We expect you’ll be pleased to learn that 2013 was an especially productive year for the Steadman Philippon Research Institute. Why? Because caring friends much like you made it possible! We hope you’ll decide to make an impact yourself by making a special gift to SPRI via our secure online form.
Here are three examples of how your philanthropy has advanced SPRI’s vision. Of course, some things our donors help provide aren’t glamorous. But it can take surgical screws as well as outcomes-based research to put people back on their feet . . . back at work . . . and back to pursuing their dreams.
A New Landscape for Hip Surgery
Dawn Ommen was a triathlete and a certified physical therapist with an interest in sports and medicine. Then, while teaching a physical therapy student, she suffered a debilitating injury to her hip.
For five years her pain got worse, misdiagnosed and mistreated.
Thankfully she came to Dr. Marc Philippon, who, although not yet at SPRI, was already doing ground-breaking work in the treatment of injuries like Dawn’s. She received the world’s first ligamentum teres reconstruction via iliotibial band.
Thanks to philanthropic support, SPRI has validated the long-term results of this innovative technique developed by Dr. Marc Philippon and his team, in which the labrum is reconstructed using a segment of the patient’s own iliotibial band—fibrous tissue extending from the upper hip to the tibia, a bone in the lower leg.
The results, published in 2013, show 76 percent of patients monitored for between 36 and 70 months after the operation reported high satisfaction with the outcome – changing the landscape of arthroscopic hip surgery.
When Dr. Philippon came to SPRI, Dawn followed him as a patient. Not only did she return to high-level competition as a triathlete, she was so inspired by the work we do she decided to go to medical school and become a sports medicine physician.
Dawn’s surgery changed the landscape of arthroscopic hip surgery, and Dawn—now Dr. Ommen—is looking to make some changes of her own as a Research Assistant with SPRI.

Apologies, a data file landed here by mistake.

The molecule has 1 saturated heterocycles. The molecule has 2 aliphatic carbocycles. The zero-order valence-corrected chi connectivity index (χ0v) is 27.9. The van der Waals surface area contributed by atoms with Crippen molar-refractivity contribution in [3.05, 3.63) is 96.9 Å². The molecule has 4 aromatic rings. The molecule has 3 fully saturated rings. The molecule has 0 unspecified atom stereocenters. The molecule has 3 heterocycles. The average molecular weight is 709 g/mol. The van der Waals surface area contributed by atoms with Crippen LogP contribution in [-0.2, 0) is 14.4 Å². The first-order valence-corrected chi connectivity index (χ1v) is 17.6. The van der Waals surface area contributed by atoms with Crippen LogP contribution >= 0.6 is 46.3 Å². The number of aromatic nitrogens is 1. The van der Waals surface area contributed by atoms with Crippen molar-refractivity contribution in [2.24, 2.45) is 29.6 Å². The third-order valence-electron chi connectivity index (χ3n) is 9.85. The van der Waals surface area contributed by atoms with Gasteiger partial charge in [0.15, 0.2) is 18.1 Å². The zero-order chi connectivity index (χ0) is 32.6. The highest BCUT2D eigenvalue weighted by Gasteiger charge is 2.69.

Thanks to our generous donors like you, Dr. Ommen may achieve her goal of establishing a sports medicine center to address the surgical, rehabilitational and other needs of female athletes.
Improving Outcomes for Posterolateral Knee Injuries
The posterolateral corner (PLC) of the knee stabilizes the joint. PLC injuries from external trauma or hyperextension are difficult to diagnose and treat. They can be debilitating for you and me, and career-ending for gymnasts and other athletes who play soccer, basketball or football.
A team recently completed a comprehensive research program to improve understanding of the complex anatomy of the posterolateral knee. Investigators studied PLC diagnostic approaches, surgical techniques and post-op protocols. They then developed better radiographic diagnostic measures, and biomechanically validated ligament reconstructions. Following treatment, patient outcomes have significantly improved.
Arthroscopic Treatment for Patients with Osteoarthritis of the Knee
Two years ago, world champion skeleton racer Matt Antoine had a problem.
With the 2014 Sochi winter Olympics approaching, his chronic knee pain had reached the point where he had trouble walking, climbing stairs, and even sitting. Competing in his sport, which involves racing head-first down a track at 80 miles per hour, seemed out of the question. Matt could lose his chance to be an Olympian.
Thankfully, Matt came to SPRI’s Dr. Peter Millett, who treated Matt with a comprehensive series of procedures to treat and preserve arthritic and pre-arthritic knees like Matt’s.
Over the years, gifts from friends like you helped Dr. Richard Steadman and his team at SPRI develop this series, called “The Package”. Patients who have received “The Package” have been understandably worried about if or when they might have to require total knee replacement (TKR).
Long-term monitoring by SPRI of the repaired knee’s “survivorship” has shown that many patients have been able to delay TKR for up to 10 years. Thanks to your support, this landmark study was shared with the world through its publication in 2013.
“[Treatment started in] July and the season was going to start in October,” Matt recalls. “Eighteen months after that, I wanted to be ready for the Olympics. Dr. Millett was positive about me being able to compete not only in the upcoming season, but for the rest of my career.”
Thanks to SPRI—and you!—this February, Matt Antoine became the first U.S. member of the skeleton team to earn an Olympic medal since 2002: a Bronze!
Now that’s donor impact! Please open up opportunities for SPRI to do even more in 2014. Join our team with a generous gift today. Thank you.